• Address weaknesses in the acquisition policies, plans, and practices by
      • revising the ERA Life Cycle document and associated procedures and practices to
        conform to IEEE standards;
      • revising the ERA Concept of Operations to conform to IEEE standards, including a
        complete description of the current and proposed systems;
      • revising the ERA Acquisition Strategy to conform to IEEE standards and the Federal
        Acquisition Regulation;
      • revising the ERA Risk Management Plan to provide processes and procedures
        specific to the ERA program;
      • revising the ERA Quality Assurance Plan to conform to appropriate industry
        standards, establishing a vigorous, independent ERA quality assessment process,
        and providing the staffing resources necessary to ensure that quality assessment
        duties are performed effectively; and
      • filling key vacant ERA positions.

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                                                                               Recommendations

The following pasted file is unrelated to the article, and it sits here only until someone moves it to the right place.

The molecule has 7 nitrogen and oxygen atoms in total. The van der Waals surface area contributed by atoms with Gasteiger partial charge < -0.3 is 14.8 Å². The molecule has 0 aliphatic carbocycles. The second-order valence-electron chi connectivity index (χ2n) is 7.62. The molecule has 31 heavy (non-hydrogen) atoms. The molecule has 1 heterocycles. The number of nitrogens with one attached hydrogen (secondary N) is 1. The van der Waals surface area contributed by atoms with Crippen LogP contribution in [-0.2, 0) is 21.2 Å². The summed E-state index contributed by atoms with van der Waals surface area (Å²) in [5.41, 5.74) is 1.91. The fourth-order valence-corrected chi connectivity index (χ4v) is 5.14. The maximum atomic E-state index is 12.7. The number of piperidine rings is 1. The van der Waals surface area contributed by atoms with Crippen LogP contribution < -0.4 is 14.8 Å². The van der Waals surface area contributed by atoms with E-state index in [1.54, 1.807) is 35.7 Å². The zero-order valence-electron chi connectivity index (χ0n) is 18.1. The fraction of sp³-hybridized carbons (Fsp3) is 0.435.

• Immediately address weaknesses in tracking cost and schedule by
   • developing an ERA schedule that is based on a comprehensive work breakdown
     structure (including associated costs and other resources) and establishes
     dependencies between successor and predecessor tasks; and
   • Using earned value management to capture and monitor progress for the entire ERA
     program.




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                                                                                    Agency Comments


NARA provided us with oral comments on a draft of this briefing during a meeting held on
April 24, 2003, attended by the Deputy Archivist, the ERA program manager, and other
agency officials. These officials generally agreed with our findings, conclusions, and
recommendations. They indicated that NARA is already addressing the weaknesses in
ERA’s acquisition policies, plans, and practices identified through a verification and validation
activity. NARA officials also provided clarifications and additional technical comments, which
we have incorporated into the briefing as appropriate.




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Appendix II

Comments from the National Archives and
Records Administration                                               Appendx
                                                                           Ii




              Page 49        GAO-03-880 Electronic Archive Acquisition
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           Comments from the National Archives and
           Records Administration




(310371)   Page 50                                   GAO-03-880 Electronic Archive Acquisition